Creutzfeldt-Jakob disease (CJD) is a very rare and incurable degenerative neurological disorder (brain disease) that is ultimately fatal. It is the most common of the transmissible spongiform encephalopathies (TSEs).

  1. The first symptom of CJD is rapidly progressive dementia, leading to memory loss, personality changes and hallucinations.
  2. This is accompanied by physical problems such as speech impairment, jerky movements (myoclonus), balance and coordination dysfunction (ataxia), changes in gait, rigid posture, and seizures.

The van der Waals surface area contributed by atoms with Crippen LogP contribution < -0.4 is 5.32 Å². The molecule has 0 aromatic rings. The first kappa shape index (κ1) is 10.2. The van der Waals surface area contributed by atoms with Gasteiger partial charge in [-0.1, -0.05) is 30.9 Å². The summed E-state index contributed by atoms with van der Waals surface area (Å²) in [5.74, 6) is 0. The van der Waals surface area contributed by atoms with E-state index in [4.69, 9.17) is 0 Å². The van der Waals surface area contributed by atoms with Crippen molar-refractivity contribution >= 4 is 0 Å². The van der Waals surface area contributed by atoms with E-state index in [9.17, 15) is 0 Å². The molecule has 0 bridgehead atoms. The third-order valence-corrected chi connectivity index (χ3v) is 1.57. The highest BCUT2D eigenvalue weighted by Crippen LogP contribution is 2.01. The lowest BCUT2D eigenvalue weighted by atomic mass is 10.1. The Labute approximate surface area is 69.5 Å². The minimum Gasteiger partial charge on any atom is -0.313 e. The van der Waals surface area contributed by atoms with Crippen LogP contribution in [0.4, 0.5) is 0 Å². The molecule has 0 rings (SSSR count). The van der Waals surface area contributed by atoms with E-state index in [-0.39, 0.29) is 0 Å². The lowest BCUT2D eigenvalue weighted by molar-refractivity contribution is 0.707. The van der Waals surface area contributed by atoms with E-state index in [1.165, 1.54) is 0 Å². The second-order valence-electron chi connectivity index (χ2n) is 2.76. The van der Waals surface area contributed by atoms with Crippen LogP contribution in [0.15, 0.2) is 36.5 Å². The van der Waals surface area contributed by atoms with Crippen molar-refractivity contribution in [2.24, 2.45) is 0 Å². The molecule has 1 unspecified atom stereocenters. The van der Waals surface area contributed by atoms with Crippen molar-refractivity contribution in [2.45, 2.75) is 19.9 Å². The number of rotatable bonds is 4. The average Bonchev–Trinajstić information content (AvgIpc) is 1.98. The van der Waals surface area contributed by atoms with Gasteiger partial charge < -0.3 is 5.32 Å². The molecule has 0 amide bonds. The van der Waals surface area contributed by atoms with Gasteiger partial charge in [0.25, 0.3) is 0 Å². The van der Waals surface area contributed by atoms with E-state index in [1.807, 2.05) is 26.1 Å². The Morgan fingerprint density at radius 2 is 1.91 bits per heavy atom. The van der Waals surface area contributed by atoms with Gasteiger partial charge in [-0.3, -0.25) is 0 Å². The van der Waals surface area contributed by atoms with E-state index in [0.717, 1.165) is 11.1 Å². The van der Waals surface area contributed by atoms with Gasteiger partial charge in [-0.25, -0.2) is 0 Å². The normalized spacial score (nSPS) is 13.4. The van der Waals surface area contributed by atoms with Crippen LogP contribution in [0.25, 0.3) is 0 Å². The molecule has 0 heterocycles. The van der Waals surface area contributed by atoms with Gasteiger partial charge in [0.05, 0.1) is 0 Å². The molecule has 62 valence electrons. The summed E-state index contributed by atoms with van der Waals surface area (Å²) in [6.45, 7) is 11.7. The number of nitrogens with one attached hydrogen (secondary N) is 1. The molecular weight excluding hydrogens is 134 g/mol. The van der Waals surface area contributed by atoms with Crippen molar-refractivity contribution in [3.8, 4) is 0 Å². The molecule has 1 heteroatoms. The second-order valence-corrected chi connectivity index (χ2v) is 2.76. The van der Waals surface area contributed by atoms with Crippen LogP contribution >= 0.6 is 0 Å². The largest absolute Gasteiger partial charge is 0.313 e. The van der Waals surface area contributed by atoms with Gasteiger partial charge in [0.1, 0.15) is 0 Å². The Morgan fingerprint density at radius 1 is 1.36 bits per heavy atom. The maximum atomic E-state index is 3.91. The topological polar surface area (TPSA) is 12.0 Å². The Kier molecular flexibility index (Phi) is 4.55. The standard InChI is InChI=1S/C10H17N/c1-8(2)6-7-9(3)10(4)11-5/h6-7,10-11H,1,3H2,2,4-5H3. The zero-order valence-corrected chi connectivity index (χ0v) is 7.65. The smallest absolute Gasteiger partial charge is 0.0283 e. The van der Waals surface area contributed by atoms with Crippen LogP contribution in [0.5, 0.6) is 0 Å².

3. The duration of the disease varies greatly, but sporadic (non-inherited) CJD can be fatal within months or even weeks (Johnson, 1998). In most patients, these symptoms are followed by involuntary movements and the appearance of a typical diagnostic electroencephalogram tracing.
  4. The symptoms of CJD are caused by the progressive death of the brain's nerve cells, which is associated with the build-up of abnormal prion proteins.